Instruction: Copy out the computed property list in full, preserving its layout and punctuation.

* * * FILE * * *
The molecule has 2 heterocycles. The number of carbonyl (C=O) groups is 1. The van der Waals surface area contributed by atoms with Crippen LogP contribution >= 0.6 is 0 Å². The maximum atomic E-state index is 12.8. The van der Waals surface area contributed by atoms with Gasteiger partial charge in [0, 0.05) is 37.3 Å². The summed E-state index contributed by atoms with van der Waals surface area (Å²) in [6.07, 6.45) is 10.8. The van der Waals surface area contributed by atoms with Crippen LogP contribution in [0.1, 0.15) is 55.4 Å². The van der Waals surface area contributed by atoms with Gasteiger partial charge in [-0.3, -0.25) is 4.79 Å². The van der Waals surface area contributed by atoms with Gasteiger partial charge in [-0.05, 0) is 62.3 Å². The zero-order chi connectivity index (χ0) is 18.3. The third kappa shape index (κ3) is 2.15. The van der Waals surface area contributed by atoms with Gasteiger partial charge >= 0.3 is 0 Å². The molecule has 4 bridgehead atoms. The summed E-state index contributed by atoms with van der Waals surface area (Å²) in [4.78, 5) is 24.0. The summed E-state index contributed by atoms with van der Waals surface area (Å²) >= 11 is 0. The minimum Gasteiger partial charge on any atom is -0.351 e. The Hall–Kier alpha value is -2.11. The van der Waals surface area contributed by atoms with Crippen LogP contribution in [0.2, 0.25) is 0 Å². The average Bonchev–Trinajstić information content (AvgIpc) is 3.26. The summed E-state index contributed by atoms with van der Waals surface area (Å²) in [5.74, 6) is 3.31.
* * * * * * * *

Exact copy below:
The molecule has 2 heterocycles. The number of carbonyl (C=O) groups is 1. The van der Waals surface area contributed by atoms with Crippen LogP contribution >= 0.6 is 0 Å². The maximum atomic E-state index is 12.8. The van der Waals surface area contributed by atoms with Gasteiger partial charge in [0, 0.05) is 37.3 Å². The summed E-state index contributed by atoms with van der Waals surface area (Å²) in [6.07, 6.45) is 10.8. The van der Waals surface area contributed by atoms with Crippen LogP contribution in [0.1, 0.15) is 55.4 Å². The van der Waals surface area contributed by atoms with Gasteiger partial charge in [-0.3, -0.25) is 4.79 Å². The van der Waals surface area contributed by atoms with Gasteiger partial charge in [-0.05, 0) is 62.3 Å². The zero-order chi connectivity index (χ0) is 18.3. The third kappa shape index (κ3) is 2.15. The van der Waals surface area contributed by atoms with Gasteiger partial charge >= 0.3 is 0 Å². The molecule has 4 bridgehead atoms. The summed E-state index contributed by atoms with van der Waals surface area (Å²) in [4.78, 5) is 24.0. The summed E-state index contributed by atoms with van der Waals surface area (Å²) >= 11 is 0. The minimum Gasteiger partial charge on any atom is -0.351 e. The Hall–Kier alpha value is -2.11. The van der Waals surface area contributed by atoms with Crippen LogP contribution in [0.2, 0.25) is 0 Å². The average Bonchev–Trinajstić information content (AvgIpc) is 3.26. The summed E-state index contributed by atoms with van der Waals surface area (Å²) in [5.74, 6) is 3.31.